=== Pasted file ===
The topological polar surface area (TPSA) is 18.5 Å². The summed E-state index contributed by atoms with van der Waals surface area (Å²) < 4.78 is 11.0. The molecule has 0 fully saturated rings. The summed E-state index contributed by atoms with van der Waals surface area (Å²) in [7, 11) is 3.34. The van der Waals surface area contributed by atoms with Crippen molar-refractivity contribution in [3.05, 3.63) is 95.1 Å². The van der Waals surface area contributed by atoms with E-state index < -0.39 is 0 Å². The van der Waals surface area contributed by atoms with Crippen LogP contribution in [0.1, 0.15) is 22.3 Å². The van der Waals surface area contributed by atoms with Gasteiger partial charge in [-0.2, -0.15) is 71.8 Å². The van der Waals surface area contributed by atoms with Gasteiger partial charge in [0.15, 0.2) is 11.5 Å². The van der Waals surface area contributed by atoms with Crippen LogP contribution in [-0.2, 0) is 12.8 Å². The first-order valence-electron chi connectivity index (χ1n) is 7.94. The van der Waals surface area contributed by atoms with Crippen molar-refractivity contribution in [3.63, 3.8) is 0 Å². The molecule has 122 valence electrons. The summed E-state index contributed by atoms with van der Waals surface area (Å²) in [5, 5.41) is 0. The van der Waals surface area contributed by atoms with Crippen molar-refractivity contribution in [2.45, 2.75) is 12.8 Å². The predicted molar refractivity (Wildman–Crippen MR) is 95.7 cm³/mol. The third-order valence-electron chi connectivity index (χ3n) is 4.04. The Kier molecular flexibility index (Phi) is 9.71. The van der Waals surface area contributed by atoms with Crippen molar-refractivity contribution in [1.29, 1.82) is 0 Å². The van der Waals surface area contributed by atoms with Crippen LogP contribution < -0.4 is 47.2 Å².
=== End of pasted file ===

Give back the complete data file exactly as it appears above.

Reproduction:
The topological polar surface area (TPSA) is 18.5 Å². The summed E-state index contributed by atoms with van der Waals surface area (Å²) < 4.78 is 11.0. The molecule has 0 fully saturated rings. The summed E-state index contributed by atoms with van der Waals surface area (Å²) in [7, 11) is 3.34. The van der Waals surface area contributed by atoms with Crippen molar-refractivity contribution in [3.05, 3.63) is 95.1 Å². The van der Waals surface area contributed by atoms with E-state index < -0.39 is 0 Å². The van der Waals surface area contributed by atoms with Crippen LogP contribution in [0.1, 0.15) is 22.3 Å². The van der Waals surface area contributed by atoms with Gasteiger partial charge in [-0.2, -0.15) is 71.8 Å². The van der Waals surface area contributed by atoms with Gasteiger partial charge in [0.15, 0.2) is 11.5 Å². The van der Waals surface area contributed by atoms with Crippen LogP contribution in [-0.2, 0) is 12.8 Å². The first-order valence-electron chi connectivity index (χ1n) is 7.94. The van der Waals surface area contributed by atoms with Crippen molar-refractivity contribution in [3.63, 3.8) is 0 Å². The molecule has 122 valence electrons. The summed E-state index contributed by atoms with van der Waals surface area (Å²) in [5, 5.41) is 0. The van der Waals surface area contributed by atoms with Crippen molar-refractivity contribution in [2.45, 2.75) is 12.8 Å². The predicted molar refractivity (Wildman–Crippen MR) is 95.7 cm³/mol. The third-order valence-electron chi connectivity index (χ3n) is 4.04. The Kier molecular flexibility index (Phi) is 9.71. The van der Waals surface area contributed by atoms with Crippen molar-refractivity contribution in [1.29, 1.82) is 0 Å². The van der Waals surface area contributed by atoms with Crippen LogP contribution < -0.4 is 47.2 Å².